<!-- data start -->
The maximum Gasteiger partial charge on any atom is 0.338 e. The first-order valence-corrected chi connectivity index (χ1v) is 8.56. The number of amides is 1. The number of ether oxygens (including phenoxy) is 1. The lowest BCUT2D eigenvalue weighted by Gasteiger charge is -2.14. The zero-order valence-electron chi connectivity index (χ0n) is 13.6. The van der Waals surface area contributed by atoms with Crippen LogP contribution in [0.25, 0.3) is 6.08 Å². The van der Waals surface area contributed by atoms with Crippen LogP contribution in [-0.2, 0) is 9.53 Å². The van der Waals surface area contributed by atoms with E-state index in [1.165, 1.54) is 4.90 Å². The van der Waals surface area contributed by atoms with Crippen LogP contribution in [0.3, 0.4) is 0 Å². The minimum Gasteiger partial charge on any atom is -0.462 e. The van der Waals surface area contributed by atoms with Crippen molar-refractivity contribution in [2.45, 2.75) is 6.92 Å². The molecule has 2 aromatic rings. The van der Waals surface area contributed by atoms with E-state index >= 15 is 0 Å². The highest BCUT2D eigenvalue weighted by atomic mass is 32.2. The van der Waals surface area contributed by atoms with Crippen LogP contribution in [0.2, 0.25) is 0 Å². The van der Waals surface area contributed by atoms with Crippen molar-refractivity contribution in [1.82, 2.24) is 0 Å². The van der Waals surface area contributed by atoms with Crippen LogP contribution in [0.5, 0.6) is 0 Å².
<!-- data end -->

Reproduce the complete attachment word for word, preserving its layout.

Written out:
The maximum Gasteiger partial charge on any atom is 0.338 e. The first-order valence-corrected chi connectivity index (χ1v) is 8.56. The number of amides is 1. The number of ether oxygens (including phenoxy) is 1. The lowest BCUT2D eigenvalue weighted by Gasteiger charge is -2.14. The zero-order valence-electron chi connectivity index (χ0n) is 13.6. The van der Waals surface area contributed by atoms with Crippen LogP contribution in [0.25, 0.3) is 6.08 Å². The van der Waals surface area contributed by atoms with Crippen LogP contribution in [-0.2, 0) is 9.53 Å². The van der Waals surface area contributed by atoms with E-state index in [1.165, 1.54) is 4.90 Å². The van der Waals surface area contributed by atoms with Crippen LogP contribution in [0.3, 0.4) is 0 Å². The minimum Gasteiger partial charge on any atom is -0.462 e. The van der Waals surface area contributed by atoms with Crippen molar-refractivity contribution in [2.45, 2.75) is 6.92 Å². The molecule has 2 aromatic rings. The van der Waals surface area contributed by atoms with E-state index >= 15 is 0 Å². The highest BCUT2D eigenvalue weighted by atomic mass is 32.2. The van der Waals surface area contributed by atoms with Crippen LogP contribution in [0.2, 0.25) is 0 Å². The van der Waals surface area contributed by atoms with Crippen molar-refractivity contribution in [1.82, 2.24) is 0 Å². The van der Waals surface area contributed by atoms with Crippen LogP contribution in [0.5, 0.6) is 0 Å².